Oregon quarterback and 2014 Heisman Trophy winner Marcus Mariota had one of the best seasons a college football quarterback could have this season, and it wasn’t even his first dominant campaign. But exactly which one is it: the greatest or merely one of the greatest?
Suppose that the Ducks do come through as six-point favorites and prevail over Ohio State to win that elusive national title. Where does that put Mariota on the pantheon of great college quarterbacks? Let’s take a deep dive into Mariota’s candidacy and examine the arguments both for and against the Hawaiian being hailed as the greatest of all-time.
In the meantime, don’t miss our coverage of all things college football before and after the big game on Monday in our college football news section.[sc:NCAAFArticles ]
Can Marcus Mariota be Considered One of the Best College Football Quarterback of All-Time?
The Case For Mariota
All He Does is Win
From the moment he stepped in as Oregon’s starter as a red shirt freshman in 2012, all Marcus Mariota has done is win. He led the Ducks to a 12-1 record in that season and finished the year No. 2 in the AP rankings after beating Kansas State in the Fiesta Bowl.
[sc:NCAA240banner ]It’s been much of the same in the two years since. In his three years in Eugene, Mariota has a career win-loss record of 36-4 and has won all three of his bowl games, including this year’s Rose Bowl.
And of course, his biggest win (to date) comes with some handy hardware: this year’s Heisman Trophy, which he won with the second-largest margin of victory in history. And if he does indeed add victory in the national championship game, Mariota would join an exclusive list of just eight college quarterbacks who’ve won both in the same season.
Numbers Don’t Lie
There’s a reason Mariota won the Heisman in such an emphatic fashion: he played the quarterback position as close to perfection as humanly possible. A lethal weapon both with his arms and his feet, Mariota set new career-bests in passing yards (4,121), passer rating (186.3), passing touchdowns (40),rushing touchdowns (15) and QBR (91.9).
He wasn’t too shabby in his freshman and sophomore seasons, either. He finished second in both of those seasons in Total QBR. And with just three interceptions this season, he is on pace to set the FBS record for career interception percentage, with only 13 of his 1,130 career attempts (1.15 percent) going to the other team.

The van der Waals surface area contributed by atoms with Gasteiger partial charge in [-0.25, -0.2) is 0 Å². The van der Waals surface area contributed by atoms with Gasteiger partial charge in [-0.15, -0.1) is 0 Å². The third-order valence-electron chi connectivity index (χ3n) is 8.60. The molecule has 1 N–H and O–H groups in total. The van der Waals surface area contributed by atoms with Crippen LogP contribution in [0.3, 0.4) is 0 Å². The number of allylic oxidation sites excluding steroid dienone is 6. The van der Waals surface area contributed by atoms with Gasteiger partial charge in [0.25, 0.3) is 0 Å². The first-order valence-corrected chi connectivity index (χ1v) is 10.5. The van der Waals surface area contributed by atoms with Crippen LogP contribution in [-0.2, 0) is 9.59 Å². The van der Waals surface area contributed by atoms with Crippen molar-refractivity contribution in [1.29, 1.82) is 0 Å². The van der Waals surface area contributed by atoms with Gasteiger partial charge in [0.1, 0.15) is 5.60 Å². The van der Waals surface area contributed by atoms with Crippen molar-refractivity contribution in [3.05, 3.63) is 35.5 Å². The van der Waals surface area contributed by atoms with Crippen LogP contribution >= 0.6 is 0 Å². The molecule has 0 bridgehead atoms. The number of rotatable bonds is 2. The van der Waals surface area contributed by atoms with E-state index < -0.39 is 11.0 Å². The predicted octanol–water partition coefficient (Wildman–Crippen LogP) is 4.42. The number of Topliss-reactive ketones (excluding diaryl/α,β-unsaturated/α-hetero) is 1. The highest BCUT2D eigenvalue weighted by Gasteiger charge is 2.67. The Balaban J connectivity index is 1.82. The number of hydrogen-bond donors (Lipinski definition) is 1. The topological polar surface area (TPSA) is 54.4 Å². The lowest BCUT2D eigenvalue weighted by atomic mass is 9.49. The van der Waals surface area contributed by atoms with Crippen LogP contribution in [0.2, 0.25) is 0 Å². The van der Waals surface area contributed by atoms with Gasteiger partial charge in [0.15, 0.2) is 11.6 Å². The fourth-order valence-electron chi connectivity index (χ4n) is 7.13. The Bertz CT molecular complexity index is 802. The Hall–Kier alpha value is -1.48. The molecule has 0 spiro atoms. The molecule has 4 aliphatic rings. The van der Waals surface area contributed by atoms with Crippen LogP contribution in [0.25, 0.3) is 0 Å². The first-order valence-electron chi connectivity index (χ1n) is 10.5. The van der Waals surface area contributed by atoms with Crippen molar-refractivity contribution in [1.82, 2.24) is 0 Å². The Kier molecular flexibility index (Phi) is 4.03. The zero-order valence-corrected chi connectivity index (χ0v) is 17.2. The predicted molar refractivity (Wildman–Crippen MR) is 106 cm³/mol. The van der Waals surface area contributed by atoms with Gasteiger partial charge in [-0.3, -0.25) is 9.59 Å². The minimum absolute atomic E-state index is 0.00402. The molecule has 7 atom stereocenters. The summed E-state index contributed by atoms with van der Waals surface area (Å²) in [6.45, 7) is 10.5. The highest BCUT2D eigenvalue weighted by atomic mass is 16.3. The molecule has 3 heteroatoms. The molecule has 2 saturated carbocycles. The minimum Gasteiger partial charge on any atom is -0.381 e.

|YEAR||COMP PCT||PASS YDS||TD||INT||RAT||QBR|
All in all, Mariota has compiled a record-breaking career in his three years on campus. He’ll depart college football ranked 1st in the Pac-12 in career passing efficiency (172.4), total offense (12,661), total yards per play (8.7), and total touchdowns (132). Of those stats, he’s second in NCAA history behind only Sam Bradford in pass efficiency and total yards per play.
The numbers don’t lie, and every single one of them points toward Mariota as being a highly efficient, highly consistent and highly successful football machine.
The Case Against Mariota
It’s the System
But as good as Mariota has been throughout his career, a lot of credit must go to Oregon’s system. The Ducks’ high-octane offense – first implemented by Chip Kelly and continued by current head coach Mark Helfrich – is one that is highly conducive to big numbers. Without the system, would Mariota have been able to put up similarly superhuman numbers?
Compare Mariota’s numbers in his first two seasons with his predecessor, Darron Thomas’, and you’ll find they’re not too far off from one another. Although Mariota is no doubt the more efficient of the two, Thomas’ raw numbers in his first two seasons are enough to make you think some other quarterback can match – or even exceed – Mariota’s production within this Oregon system.
Postseason Resume Still Falls Short
Even if Mariota can add a national championship to his already impressive resume, there are still a handful of other quarterbacks that have also built up a strong case to being called the best college quarterback ever. For the most part, those players built up their case through multiple appearances in the national championship game.
There’s Tim Tebow, Florida’s own dual threat quarterback, who won two national championships in Gainesville (once as a starter) and won the Heisman in 2008. Tebow had ended his college career as the second most efficient quarterback in college football history before Mariota supplanted him.
There’s Matt Leinart, the highly-decorated USC quarterback who went 37-2 as a starter and led the Trojans to two BCS Championships. They’re (since-vacated) title in 2004 was also when Leinart took home that year’s Heisman.
There’s Nebraska’s Tommie Frazier, quarterback of the Cornhuskers’ back-to-back national championship winning years in 1994-95. Although he never won the Heisman, he does have the distinction of being named the MVP in three consecutive national title games.
Sammy Bauch. Danny Wuerffel. The list of contenders for the crown is long and fierce. The stats and the hardware are nice and all, but Oregon’s absence from the national championship spotlight with Mariota prior to this season puts him a ring below the others.
A Heisman and a national title, along with his impeccable career stats, will no doubt warrant Mariota’s inclusion in the discussion for greatest college quarterback for years to come. However, how high he climbs up that list will still be highly dependent on his performance against Ohio State. If he plays to the heights of his Heisman-winning capabilities, he will be right up there. If he falters though, he could go down in history as just another great player not quite great enough to win the big one.
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